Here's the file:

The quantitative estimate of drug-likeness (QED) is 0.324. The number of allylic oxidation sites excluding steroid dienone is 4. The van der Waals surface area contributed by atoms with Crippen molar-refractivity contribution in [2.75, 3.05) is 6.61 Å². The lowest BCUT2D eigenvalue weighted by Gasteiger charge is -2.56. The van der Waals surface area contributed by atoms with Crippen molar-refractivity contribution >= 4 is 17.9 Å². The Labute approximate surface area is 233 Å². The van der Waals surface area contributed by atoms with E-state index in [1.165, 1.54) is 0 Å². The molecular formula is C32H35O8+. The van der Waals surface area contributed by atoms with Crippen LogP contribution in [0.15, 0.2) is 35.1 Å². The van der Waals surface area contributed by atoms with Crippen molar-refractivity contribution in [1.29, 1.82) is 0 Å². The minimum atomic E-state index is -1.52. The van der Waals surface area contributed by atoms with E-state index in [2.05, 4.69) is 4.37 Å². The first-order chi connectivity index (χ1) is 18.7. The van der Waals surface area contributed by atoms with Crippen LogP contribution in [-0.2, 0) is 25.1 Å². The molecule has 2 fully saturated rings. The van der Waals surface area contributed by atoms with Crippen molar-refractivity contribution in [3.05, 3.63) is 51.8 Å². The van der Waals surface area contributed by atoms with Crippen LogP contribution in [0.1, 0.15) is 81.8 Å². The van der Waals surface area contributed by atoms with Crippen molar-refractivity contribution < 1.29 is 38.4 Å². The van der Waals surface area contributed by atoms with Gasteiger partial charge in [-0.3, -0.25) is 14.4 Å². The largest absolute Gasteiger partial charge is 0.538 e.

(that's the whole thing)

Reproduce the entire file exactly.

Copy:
The quantitative estimate of drug-likeness (QED) is 0.324. The number of allylic oxidation sites excluding steroid dienone is 4. The van der Waals surface area contributed by atoms with Crippen molar-refractivity contribution in [2.75, 3.05) is 6.61 Å². The lowest BCUT2D eigenvalue weighted by Gasteiger charge is -2.56. The van der Waals surface area contributed by atoms with Crippen molar-refractivity contribution >= 4 is 17.9 Å². The Labute approximate surface area is 233 Å². The van der Waals surface area contributed by atoms with E-state index in [1.165, 1.54) is 0 Å². The molecular formula is C32H35O8+. The van der Waals surface area contributed by atoms with Crippen LogP contribution in [0.15, 0.2) is 35.1 Å². The van der Waals surface area contributed by atoms with Crippen molar-refractivity contribution in [1.29, 1.82) is 0 Å². The minimum atomic E-state index is -1.52. The van der Waals surface area contributed by atoms with E-state index in [2.05, 4.69) is 4.37 Å². The first-order chi connectivity index (χ1) is 18.7. The van der Waals surface area contributed by atoms with Crippen LogP contribution in [-0.2, 0) is 25.1 Å². The molecule has 2 fully saturated rings. The van der Waals surface area contributed by atoms with Crippen molar-refractivity contribution in [3.05, 3.63) is 51.8 Å². The van der Waals surface area contributed by atoms with Crippen LogP contribution in [0.1, 0.15) is 81.8 Å². The van der Waals surface area contributed by atoms with Crippen molar-refractivity contribution < 1.29 is 38.4 Å². The van der Waals surface area contributed by atoms with Gasteiger partial charge in [-0.3, -0.25) is 14.4 Å². The largest absolute Gasteiger partial charge is 0.538 e.